Research Fellows Directory
Dr Waranyoo Phoolcharoen
St George's, University of London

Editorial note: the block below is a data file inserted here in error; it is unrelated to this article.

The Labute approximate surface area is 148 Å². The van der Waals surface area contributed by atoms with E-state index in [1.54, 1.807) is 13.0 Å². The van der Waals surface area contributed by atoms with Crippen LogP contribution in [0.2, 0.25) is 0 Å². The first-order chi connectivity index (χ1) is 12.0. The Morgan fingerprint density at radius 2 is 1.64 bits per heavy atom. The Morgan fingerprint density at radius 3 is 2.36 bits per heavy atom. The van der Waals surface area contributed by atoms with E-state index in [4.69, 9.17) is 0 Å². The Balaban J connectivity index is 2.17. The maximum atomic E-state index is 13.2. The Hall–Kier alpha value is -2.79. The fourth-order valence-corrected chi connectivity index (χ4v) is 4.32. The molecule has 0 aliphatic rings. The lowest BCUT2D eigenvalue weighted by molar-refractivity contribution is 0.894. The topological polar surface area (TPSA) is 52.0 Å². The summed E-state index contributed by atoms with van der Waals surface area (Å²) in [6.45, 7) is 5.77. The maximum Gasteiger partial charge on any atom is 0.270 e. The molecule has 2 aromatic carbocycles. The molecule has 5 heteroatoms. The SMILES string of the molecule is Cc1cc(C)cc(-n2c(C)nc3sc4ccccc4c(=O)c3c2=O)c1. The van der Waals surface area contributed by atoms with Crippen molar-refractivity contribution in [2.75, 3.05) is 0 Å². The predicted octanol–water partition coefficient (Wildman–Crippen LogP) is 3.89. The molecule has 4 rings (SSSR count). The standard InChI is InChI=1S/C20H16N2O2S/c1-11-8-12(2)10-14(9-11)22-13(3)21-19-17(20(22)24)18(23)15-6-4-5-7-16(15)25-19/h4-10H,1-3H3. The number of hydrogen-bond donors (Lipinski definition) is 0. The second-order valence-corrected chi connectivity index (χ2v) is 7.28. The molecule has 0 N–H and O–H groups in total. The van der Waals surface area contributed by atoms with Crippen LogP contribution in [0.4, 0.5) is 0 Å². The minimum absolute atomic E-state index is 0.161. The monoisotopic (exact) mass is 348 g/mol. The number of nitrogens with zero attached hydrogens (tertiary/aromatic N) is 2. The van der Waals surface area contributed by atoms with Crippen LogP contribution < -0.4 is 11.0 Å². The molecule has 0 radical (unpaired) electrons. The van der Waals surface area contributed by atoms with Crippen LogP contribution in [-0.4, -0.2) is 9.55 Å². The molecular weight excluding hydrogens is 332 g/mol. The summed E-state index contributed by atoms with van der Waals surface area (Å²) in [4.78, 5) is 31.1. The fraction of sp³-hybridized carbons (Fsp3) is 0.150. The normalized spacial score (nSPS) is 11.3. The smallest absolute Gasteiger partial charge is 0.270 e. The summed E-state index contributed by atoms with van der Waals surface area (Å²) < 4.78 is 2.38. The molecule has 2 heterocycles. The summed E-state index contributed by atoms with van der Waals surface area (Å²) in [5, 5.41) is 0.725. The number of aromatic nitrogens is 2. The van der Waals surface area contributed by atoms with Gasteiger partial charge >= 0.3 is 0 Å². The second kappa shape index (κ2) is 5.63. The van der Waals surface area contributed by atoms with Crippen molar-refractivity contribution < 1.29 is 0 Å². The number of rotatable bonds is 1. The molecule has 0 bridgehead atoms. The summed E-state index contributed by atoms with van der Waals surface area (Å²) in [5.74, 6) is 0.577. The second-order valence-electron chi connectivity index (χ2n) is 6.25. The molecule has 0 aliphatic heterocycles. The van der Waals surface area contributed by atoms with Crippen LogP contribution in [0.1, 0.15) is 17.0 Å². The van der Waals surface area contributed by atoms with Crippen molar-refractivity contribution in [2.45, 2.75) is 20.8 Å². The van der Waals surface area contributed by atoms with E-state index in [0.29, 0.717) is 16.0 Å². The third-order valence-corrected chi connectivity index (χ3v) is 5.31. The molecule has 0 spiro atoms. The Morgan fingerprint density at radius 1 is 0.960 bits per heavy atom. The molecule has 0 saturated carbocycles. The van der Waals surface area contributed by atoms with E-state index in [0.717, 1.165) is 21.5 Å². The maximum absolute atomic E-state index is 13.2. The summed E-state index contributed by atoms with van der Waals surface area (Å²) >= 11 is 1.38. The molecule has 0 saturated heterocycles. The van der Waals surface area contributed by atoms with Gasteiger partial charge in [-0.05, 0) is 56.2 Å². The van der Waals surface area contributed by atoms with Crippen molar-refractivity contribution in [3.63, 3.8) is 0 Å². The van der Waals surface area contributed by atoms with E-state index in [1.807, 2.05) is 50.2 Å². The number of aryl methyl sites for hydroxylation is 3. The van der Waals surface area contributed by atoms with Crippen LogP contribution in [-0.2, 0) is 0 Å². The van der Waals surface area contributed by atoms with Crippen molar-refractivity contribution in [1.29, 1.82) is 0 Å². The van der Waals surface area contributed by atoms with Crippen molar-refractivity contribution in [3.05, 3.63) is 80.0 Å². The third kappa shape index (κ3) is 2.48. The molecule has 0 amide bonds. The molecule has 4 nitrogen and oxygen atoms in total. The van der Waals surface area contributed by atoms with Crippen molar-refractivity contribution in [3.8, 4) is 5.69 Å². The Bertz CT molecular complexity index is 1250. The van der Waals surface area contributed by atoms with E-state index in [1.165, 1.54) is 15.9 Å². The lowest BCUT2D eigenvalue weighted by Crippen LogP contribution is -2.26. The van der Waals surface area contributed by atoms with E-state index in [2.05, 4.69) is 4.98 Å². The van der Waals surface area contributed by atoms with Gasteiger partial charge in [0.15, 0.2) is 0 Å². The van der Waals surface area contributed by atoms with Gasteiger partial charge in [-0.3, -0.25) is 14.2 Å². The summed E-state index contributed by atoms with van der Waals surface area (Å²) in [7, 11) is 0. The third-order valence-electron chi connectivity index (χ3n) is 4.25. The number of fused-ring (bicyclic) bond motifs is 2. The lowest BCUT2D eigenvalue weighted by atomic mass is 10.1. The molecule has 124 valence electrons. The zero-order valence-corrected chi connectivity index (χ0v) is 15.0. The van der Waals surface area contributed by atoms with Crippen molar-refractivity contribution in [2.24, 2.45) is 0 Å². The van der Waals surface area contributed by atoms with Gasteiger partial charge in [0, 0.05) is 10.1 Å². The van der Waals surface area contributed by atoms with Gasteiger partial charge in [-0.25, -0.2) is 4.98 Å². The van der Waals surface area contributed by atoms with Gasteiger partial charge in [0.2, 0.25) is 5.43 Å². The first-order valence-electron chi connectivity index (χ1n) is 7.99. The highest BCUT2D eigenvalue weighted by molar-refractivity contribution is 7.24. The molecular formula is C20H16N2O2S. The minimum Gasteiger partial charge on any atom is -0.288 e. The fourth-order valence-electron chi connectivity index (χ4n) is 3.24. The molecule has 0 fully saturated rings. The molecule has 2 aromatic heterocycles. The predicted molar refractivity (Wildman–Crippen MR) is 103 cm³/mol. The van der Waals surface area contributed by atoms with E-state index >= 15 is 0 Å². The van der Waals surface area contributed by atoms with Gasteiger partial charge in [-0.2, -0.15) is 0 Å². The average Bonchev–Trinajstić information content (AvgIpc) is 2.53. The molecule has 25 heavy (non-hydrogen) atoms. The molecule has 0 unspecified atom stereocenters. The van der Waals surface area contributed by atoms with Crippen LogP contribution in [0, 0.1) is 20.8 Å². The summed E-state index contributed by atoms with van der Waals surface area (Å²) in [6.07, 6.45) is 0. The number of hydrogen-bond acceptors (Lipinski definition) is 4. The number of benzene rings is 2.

Rabies is a disease caused by bites from infected animals, mostly dog. More than 15 million people a year receive rabies treatment that includes rabies specific antibodies, which can stop the virus. Rabies antibodies currently used are produced using blood from humans or horses. Recently, rabies antibodies were produced from plants and also shown to stop the virus effectively. However, the patient gets delayed treatment and virus enters the brain, then the treatment becomes ineffective because the antibody cannot access the brain to inhibit viral infection. Once the infection spreads to the brain, the patient will begin to show symptoms leading to a coma and death. Our goal is to develop a novel rabies treatment using plants to save the patients’ life at the time of no hope. There is a specific part of rabies virus that allows it to enter the brain. Our strategy is to attach this part of rabies virus to rabies antibody and test whether this novel molecule can enter to stop virus in the brain. After the production in plants, this novel molecule was tested whether it can pass the in vitro blood-brain barrier (BBB). We showed that our plant-produced molecule is able to pass the in vitro BBB and inhibit rabies virus infection. This novel molecule produced from plants has potential to develop to be an effective treatment for rabies patients in coma.